* Q3 underlying profit 1.5 bln euros vs forecast 1.43 bln
* Helped by lower provisions on bad loans
* Researching online Chinese banking JV with local partner (Recasts with plans in China, management comments, shares)
By Toby Sterling
AMSTERDAM, Nov 4 (Reuters) - ING, the largest Dutch financial services company, said on Wednesday it was researching an online banking joint venture in China, as it posted quarterly results boosted by an economic recovery in the Netherlands and strong growth in Germany.
ING reported third-quarter underlying pretax profit of 1.50 billion euros ($1.64 billion), compared with 1.49 billion euros in the same period last year, beating analysts’ mean forecast.
The figures, and an upbeat outlook, came as many leading European-based banks, including Deutsche Bank, Credit Suisse and Standard Chartered are shedding thousands of jobs and reorienting their businesses to meet stricter capital requirements.
Morgan Stanley analysts, who have an “overweight” rating on ING shares, said the numbers were better than expected thanks to falling provisions on bad loans. They dipped to 261 million euros from 322 million euros.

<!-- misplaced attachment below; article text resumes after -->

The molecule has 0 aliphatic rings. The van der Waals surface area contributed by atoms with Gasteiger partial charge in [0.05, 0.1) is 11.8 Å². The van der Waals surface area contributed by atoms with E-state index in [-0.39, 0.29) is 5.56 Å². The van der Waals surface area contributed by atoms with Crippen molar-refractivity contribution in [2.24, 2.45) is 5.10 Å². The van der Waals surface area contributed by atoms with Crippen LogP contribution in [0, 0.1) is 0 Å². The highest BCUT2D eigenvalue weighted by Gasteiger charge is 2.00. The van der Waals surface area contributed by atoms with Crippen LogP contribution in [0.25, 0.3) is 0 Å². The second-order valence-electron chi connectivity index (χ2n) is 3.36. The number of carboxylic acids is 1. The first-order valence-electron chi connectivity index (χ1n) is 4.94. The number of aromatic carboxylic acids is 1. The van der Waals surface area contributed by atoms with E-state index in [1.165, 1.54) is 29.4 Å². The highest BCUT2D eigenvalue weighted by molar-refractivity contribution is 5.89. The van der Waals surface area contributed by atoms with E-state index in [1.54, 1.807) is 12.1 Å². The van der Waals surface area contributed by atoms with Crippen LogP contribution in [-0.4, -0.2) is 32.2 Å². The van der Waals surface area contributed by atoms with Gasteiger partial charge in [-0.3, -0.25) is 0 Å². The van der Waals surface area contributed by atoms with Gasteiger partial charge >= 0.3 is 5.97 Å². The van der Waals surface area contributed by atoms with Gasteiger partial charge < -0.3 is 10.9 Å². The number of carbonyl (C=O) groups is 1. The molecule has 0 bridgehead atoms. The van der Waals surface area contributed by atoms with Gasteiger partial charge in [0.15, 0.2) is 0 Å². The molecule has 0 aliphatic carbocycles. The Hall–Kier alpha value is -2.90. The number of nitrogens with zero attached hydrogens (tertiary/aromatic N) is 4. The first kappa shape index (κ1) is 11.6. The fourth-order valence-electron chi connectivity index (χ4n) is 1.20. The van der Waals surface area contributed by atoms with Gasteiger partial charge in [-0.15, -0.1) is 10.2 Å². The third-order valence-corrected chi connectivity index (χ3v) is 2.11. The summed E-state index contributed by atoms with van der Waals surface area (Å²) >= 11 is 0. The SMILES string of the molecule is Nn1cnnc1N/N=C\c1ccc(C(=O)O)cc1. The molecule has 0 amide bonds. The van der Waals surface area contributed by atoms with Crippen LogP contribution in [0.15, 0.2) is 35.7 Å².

ING stock was the best performer on the Amsterdam stock exchange, rising more than 4 percent. They are up 26 percent year to date.
CEO Ralph Hamers said the bank was considering entering the Chinese online banking market with local partner Bank of Beijing, and was in the preliminary stages of researching the option.
Hamers said he believed the Chinese stock market had stabilized and measures taken by the government would “help economic recovery by the end of this year.”
Chief risk officer Wilfred Nagel said Chinese loan default rates, though they had risen, were still lower than in Europe. He said the Chinese retail banking sector was an attractive opportunity.
“China adds the size of the GDP of the Netherlands to its economy every year. This is still in absolute terms an economy that grows quite strongly,” he said.
ING’s online banking platform is helping it add 1,000 retail customers per week in Germany.
Nagel said the Chinese discussions were at an early stage and no decisions had yet been taken on timing or ownership.
In the earnings report, ING said it grew its lending portfolio by 1.6 billion euros.
Net interest margin improved slightly quarter-on-quarter to 1.46 percent from 1.45 percent.
“In Europe, sentiment is holding up,” Hamers said. “We see a recovery in bank lending in countries like Belgium and Germany.”
However he said U.S. growth was weakening and the outlook there was uncertain.
($1 = 0.9132 euros)
Additional reporting by Anthony Deutsch; Editing by Muralikumar Anantharaman and Mark Potter